Be brave, D!

kimmyk said...

oh my gosh.
i wouldn't talk to the parents just yet, but file a report like heatherk said. then go from there. what a horrible situation.

my heart goes out to the family and you....

Childsplayx2 said...

I agree with Metrodad. I think I would want to know. I'm sure the attorneys of the daycare center have advised the staff not to admit any culpability but I don't think they're being very sensitive either.

Good luck. Now I'm off to hug my own little toddlers.

Annie P said...

Holy cow! What a terrible story and situation to be in. The fall may have had nothing to do with the child's death, but I think the parents are entitled to know and decide whether to pursue an investigation or not. I think the suggestion to send a note to the parents is a good one.

Dutch said...

as a former attorney, I can tell you that what you have been witnessing since that day has been a whole lot of CYA. probably orchestrated by the insurance company lawyers.

I would not advise talking to the parents. They are going through enough right now, I'd say, to start freaking out about liability. I would write out a very detailed description of what you saw, date it, and sign it. even get it notarized if you want. in a few weeks or whenever, maybe then you could approach the parents about what you saw.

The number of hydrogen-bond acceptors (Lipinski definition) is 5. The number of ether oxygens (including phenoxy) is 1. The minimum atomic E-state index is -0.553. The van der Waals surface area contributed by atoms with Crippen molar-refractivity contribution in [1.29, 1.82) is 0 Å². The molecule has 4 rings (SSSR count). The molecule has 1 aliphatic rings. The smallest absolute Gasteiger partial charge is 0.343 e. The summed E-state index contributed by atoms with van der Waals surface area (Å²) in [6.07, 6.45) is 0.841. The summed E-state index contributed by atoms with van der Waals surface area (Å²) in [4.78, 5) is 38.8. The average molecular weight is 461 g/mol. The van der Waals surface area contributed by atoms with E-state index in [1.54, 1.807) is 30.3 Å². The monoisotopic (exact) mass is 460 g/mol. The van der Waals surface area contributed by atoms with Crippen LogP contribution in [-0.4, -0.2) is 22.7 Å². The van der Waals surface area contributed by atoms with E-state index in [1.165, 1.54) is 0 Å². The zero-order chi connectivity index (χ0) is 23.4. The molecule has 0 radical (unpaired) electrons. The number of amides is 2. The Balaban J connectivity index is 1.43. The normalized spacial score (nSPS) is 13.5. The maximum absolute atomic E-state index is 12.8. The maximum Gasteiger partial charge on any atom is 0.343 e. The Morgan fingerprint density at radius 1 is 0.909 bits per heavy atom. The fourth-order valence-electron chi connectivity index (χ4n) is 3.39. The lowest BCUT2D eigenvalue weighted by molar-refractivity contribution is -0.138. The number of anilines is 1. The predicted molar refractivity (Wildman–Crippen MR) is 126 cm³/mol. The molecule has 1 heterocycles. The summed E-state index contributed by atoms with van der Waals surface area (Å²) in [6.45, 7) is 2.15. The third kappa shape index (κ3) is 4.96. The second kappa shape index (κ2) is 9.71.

I don't envy you. but as sick as it is, a day care center involved in the trench warfare of pre-litigation is probably actually a pretty safe to bring a kid.

Mike said...

Wow. What a tragic story. I think the lawyer who posted last has the best suggestion. In a way I don't understand why the daycare is alienating you by denying it happened. After all, you are the only one not affiliated with the center who could collaborate that the teacher was not at fault. Of course, if they feel they are at fault...perhaps because of the lack of walls...or the teacher's negligience, then yeah, I can see why they'd cover it up.

Sorry this happened and you have to go through this.

Heather said...

I agree with Dutch, but with a twist. You should write everything down, date it, get it notarized, and THEN talk to the parents. That way, you have proof that your side of the story wasn't colored by the parents and their emotions.

I'm so sorry you have to deal with this. Trust your instincts.